Coming to Texas / International Students at the University of Texas
One thing leads to another. I had met Curly Ferris in the late stages of doing the Memorial Stadium book because the name of his boss, Dr. Nasser Al-Rashid, was on the door of the football players’ weight-training facility. And who was Rashid? He was an exceptionally bright commoner from Saudi Arabia who impressed the royals after returning to the kingdom with a pair of degrees in civil engineering from UT. In the 1970s, they used his firm whenever a hospital, school, government complex or palace needed to be built. Needless to say, he became fabulously rich in the process—somewhere north of $3 billion. I had known a few wealthy people before, but certainly not in the league of Rashid.
He was not just a civil engineer but a philanthropist, and Curly got his OK to have me do a book about people from around the world who had matriculated at UT and then went on to big things—much like Rashid himself. I was eager to take on the project, which would trace the development of the international student program at UT from the beginning (I determined that Motozo Akazawa of Japan was the first, back in 1905) to having more non-Americans than any other university. When the book was published in 1994, no fewer than 4,000 of UT’s 50,000 students came from outside the United States.
It was really interesting to learn about Dr. Joe Neal, who ran the international student program for nearly 40 years. He was a teacher, administrator and wheeler-dealer, traveling the globe as well as welcoming big shots in his office on West 26th Street. Neal was envied if not begrudged by other UT faculty members, but many foreign students—Nasser Al-Rashid, for example—loved him.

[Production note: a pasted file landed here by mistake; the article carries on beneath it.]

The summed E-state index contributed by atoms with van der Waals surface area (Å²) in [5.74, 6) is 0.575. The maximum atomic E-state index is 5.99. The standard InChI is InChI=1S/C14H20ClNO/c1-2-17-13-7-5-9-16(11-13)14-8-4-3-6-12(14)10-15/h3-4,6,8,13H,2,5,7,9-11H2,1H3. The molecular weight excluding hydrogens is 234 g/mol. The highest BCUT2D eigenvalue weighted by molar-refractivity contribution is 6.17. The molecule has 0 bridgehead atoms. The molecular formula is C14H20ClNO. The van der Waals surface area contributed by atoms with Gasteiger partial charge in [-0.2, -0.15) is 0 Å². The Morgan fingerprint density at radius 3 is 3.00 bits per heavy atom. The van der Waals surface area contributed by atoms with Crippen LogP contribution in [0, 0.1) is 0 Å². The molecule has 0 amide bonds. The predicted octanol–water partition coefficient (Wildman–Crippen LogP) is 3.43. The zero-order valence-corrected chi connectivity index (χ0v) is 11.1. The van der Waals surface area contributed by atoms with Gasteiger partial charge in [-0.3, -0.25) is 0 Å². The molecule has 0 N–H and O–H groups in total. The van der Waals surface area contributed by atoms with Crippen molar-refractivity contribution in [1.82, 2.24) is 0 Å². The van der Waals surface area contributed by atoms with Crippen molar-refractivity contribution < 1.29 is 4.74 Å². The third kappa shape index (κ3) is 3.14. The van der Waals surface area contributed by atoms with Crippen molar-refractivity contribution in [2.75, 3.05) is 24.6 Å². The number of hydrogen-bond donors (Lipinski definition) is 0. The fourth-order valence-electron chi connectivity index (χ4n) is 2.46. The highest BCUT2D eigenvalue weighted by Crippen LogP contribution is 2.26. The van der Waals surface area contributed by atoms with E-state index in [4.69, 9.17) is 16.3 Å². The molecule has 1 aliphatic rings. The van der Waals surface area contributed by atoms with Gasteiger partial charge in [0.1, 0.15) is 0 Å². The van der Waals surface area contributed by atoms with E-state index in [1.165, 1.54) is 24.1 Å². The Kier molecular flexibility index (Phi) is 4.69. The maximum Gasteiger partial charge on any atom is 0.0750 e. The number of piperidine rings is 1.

Rashid paid me a modest stipend during the two years I worked on Coming to Texas, but more importantly, he paid for my travel to Egypt, Bahrain, Mexico, Costa Rica, Bolivia, Peru, Korea (little did I know it would become my home 13 years later), Taiwan, the Philippines and several cities within the USA. The purpose of these trips was business, conducting interviews with prominent UT alumni and then moving on. I remember touring the pyramids in Cairo, a wild night of drinking and dancing in San José, sitting on a park bench in Lima overlooking the Pacific Ocean and chatting with former president Fernando Belaunde-Terry and incredibly succulent meals in Taipei and Manila. A few of the people of whom I wrote had been born in favorable circumstances, but most were poor but bright students who traveled far from their homes to attend college in Austin, Texas. I admired them all.